Feeding and Diet
Amazon puffers are carnivorous predators and prefer to consume shelled animals. They also showcase their trademark puffer teeth, but with a twist. This time, the puffer’s teeth are fused together, forming something like a hard beak.
The beak’s utility remains the same, though, allowing the fish to crack invertebrates and chew through foods like crab, shellfish, ramshorn snails, etc.
That being said, the Amazon puffer’s diet is slightly different from that of larger puffers. We’re not talking about content but rather the presentation.
Amazon puffers are a lot smaller than other puffer species, like the Mbu or Fahakas. So, they can’t consume the same animals. Amazon puffers will attack the crab’s legs, for instance, rather than having a go at the whole animal.
So, you need to provide the Amazon puffer with easier-to-consume food options like live insects, mysis shrimps, woodlice, brine shrimp, aphids, bloodworms, etc.
Don’t become over-reliant on these, though. They might be easier to culture and feed, but they’re not ideal for your Amazon puffers.
The reason isn’t the food’s content, since they’re all nutritious and ideal for your puffers. The reason is the lack of external hardness.
You can’t feed your puffers too much soft food; otherwise, their teeth with grow uninhibited, causing puffers difficulties eating.
It’s common for improperly-fed puffers to grow oversized beaks, affecting their ability to eat and causing them to starve.
Do Amazon Puffer Need a Heater?
Yes, Amazon puffers need a heater. Puffers require tropical-style temperatures and stable conditions to thrive.
Sudden or massive temperature fluctuations will cause them to experience stress which is bad for their immune system.
Do Amazon Puffer Need a Filter?
Few fish require a good filtration system more than the Amazon puffer. These little guys demand pristine water conditions, and the filter is necessary, especially since the fish are messy, to begin with.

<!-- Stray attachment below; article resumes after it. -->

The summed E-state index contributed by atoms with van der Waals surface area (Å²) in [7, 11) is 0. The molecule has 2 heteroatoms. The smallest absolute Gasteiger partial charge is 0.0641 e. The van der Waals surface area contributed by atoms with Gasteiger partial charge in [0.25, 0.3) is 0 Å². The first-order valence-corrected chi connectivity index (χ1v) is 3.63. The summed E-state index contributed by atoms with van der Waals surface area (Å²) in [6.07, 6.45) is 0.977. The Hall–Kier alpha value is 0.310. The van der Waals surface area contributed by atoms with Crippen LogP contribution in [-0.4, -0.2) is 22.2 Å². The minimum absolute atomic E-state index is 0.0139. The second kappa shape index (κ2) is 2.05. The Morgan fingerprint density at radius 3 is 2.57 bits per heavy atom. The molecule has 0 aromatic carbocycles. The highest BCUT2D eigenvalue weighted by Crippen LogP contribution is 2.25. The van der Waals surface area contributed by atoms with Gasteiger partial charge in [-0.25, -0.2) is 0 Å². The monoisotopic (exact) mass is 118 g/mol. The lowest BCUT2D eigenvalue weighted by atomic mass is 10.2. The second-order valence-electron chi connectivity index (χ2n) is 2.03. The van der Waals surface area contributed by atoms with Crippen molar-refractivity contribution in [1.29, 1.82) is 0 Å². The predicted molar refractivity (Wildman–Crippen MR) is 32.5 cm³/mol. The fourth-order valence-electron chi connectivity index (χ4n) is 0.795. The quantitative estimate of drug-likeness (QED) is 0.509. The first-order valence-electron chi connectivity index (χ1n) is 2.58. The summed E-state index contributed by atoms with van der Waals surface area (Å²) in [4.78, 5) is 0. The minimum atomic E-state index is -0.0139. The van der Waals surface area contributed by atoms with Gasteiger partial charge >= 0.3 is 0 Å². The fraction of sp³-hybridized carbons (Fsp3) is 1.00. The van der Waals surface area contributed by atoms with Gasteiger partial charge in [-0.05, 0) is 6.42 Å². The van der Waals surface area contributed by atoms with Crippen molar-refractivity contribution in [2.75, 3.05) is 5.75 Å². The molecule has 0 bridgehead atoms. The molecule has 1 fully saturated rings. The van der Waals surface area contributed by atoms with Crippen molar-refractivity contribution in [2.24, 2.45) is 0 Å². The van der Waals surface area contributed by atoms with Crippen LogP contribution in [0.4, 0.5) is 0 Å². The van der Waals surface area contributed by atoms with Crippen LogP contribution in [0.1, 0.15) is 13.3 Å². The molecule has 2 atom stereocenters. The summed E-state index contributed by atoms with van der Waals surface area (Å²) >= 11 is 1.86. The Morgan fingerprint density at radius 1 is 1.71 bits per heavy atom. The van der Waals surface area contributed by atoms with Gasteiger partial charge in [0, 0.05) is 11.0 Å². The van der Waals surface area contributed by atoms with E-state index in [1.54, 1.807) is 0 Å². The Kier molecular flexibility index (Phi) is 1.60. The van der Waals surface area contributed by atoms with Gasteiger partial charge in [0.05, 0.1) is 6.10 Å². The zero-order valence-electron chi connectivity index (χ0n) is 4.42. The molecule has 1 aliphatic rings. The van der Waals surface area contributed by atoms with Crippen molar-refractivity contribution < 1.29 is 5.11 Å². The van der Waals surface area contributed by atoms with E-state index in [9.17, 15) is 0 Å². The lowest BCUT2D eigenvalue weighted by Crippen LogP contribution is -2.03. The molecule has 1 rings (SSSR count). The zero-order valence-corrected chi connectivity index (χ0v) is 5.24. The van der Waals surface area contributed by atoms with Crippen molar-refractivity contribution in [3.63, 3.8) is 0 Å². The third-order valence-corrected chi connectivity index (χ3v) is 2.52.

Have a good filtration unit in place and pair it with an impeccable maintenance schedule for best results.
How Much do Amazon Puffer Cost?
The standard cost of an Amazon puffer is around $25 for a 1.7-inch fish. You can work your way around this topic since other marketplaces offer various price ranges.
The fish isn’t too expensive, but it’s clearly pricier than your common livebearers, for instance.
Part of that is due to its limited availability. Amazon puffers only reside in the Amazon basin, and they aren’t quite easy to collect. Another aspect influencing the fish’s pricing is the offer/demand ratio.
The demand is higher, leading some websites to list the Amazon puffer as ‘Currently Out of Stock.’ So, you may need to stay on a waiting list to have a chance of getting one or several puffers.
What is the Lifespan of Amazon Puffer?
Amazon puffers live around 8-10 years in ideal conditions. The problem is that most puffers don’t even come close to that age. The most often-cited reason for that is improper keeping.
These are pretentious creatures that demand a specific care routine to remain healthy in the long run. So, you might want to avoid Amazon puffers as a complete newb in the industry.
How Big do Amazon Puffer Get?
Your typical Amazon puffer will only grow up to 3 inches. Most puffers remain smaller than that, in the neighborhood of 2-2.5.
You can help your puffer grow larger with a well-balanced diet and impeccable environmental conditions, but expect it to be a bumpy journey.
Are Amazon Puffers Aggressive?
Yes, Amazon puffers are aggressive and territorial, but you must have seen this one coming. They wouldn’t be true puffers if they wouldn’t show at least some aggression.
But their territorial aggression isn’t the only naughty quality that they possess.
Amazon puffers are energetic and curious swimmers, showcase bullying behavior, and are messy and violent eaters. This makes them rather unfit for a community setup, although you can make things work.
The main advantage is that Amazon puffers are smaller than other puffer species, making them less of a threat to their tank companions.
That being said, you should never count puffers out. If there’s anything that they’re great at, that’s their aggressive tendencies and bullying mentality.
Amazon Puffer Tank Mates
Unfortunately, there aren’t many fish species that could share space with the Amazon puffer. While this puffer species is less violent than others, they like to misbehave, nip, and bully other fish.
So, choose the puffers’ tankmates carefully if you wish to form a community tank.